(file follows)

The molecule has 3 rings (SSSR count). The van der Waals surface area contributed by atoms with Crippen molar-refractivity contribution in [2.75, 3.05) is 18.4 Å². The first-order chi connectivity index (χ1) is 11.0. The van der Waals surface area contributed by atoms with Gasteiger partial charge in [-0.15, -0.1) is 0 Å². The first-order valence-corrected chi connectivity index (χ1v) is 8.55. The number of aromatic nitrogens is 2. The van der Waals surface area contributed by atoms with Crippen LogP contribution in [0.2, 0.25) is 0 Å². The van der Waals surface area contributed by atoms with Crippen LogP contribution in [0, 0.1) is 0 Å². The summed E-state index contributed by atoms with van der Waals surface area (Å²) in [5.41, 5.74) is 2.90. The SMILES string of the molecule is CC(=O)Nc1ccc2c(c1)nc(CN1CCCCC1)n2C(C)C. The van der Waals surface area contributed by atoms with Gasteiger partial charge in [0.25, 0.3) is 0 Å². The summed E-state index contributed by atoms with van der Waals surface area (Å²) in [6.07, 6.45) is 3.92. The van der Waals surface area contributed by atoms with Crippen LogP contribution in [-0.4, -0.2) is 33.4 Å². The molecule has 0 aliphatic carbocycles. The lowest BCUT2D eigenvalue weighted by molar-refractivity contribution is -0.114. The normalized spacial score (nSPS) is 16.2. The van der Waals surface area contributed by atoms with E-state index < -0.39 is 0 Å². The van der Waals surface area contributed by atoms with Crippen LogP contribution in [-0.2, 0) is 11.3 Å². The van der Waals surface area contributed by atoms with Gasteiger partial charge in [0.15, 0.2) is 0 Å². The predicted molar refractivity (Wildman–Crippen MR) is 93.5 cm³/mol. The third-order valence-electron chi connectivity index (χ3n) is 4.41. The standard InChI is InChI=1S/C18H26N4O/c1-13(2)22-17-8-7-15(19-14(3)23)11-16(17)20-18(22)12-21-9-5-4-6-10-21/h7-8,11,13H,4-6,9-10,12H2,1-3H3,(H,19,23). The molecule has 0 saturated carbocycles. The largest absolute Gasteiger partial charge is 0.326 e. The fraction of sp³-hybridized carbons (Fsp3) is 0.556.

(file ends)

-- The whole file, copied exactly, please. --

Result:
The molecule has 3 rings (SSSR count). The van der Waals surface area contributed by atoms with Crippen molar-refractivity contribution in [2.75, 3.05) is 18.4 Å². The first-order chi connectivity index (χ1) is 11.0. The van der Waals surface area contributed by atoms with Gasteiger partial charge in [-0.15, -0.1) is 0 Å². The first-order valence-corrected chi connectivity index (χ1v) is 8.55. The number of aromatic nitrogens is 2. The van der Waals surface area contributed by atoms with Crippen LogP contribution in [0.2, 0.25) is 0 Å². The van der Waals surface area contributed by atoms with Crippen LogP contribution in [0, 0.1) is 0 Å². The summed E-state index contributed by atoms with van der Waals surface area (Å²) in [5.41, 5.74) is 2.90. The SMILES string of the molecule is CC(=O)Nc1ccc2c(c1)nc(CN1CCCCC1)n2C(C)C. The van der Waals surface area contributed by atoms with Gasteiger partial charge in [0.25, 0.3) is 0 Å². The summed E-state index contributed by atoms with van der Waals surface area (Å²) in [6.07, 6.45) is 3.92. The van der Waals surface area contributed by atoms with Crippen LogP contribution in [-0.4, -0.2) is 33.4 Å². The molecule has 0 aliphatic carbocycles. The lowest BCUT2D eigenvalue weighted by molar-refractivity contribution is -0.114. The normalized spacial score (nSPS) is 16.2. The van der Waals surface area contributed by atoms with E-state index < -0.39 is 0 Å². The van der Waals surface area contributed by atoms with Crippen LogP contribution in [-0.2, 0) is 11.3 Å². The van der Waals surface area contributed by atoms with Gasteiger partial charge in [0.15, 0.2) is 0 Å². The predicted molar refractivity (Wildman–Crippen MR) is 93.5 cm³/mol. The third-order valence-electron chi connectivity index (χ3n) is 4.41. The standard InChI is InChI=1S/C18H26N4O/c1-13(2)22-17-8-7-15(19-14(3)23)11-16(17)20-18(22)12-21-9-5-4-6-10-21/h7-8,11,13H,4-6,9-10,12H2,1-3H3,(H,19,23). The molecule has 0 saturated carbocycles. The largest absolute Gasteiger partial charge is 0.326 e. The fraction of sp³-hybridized carbons (Fsp3) is 0.556.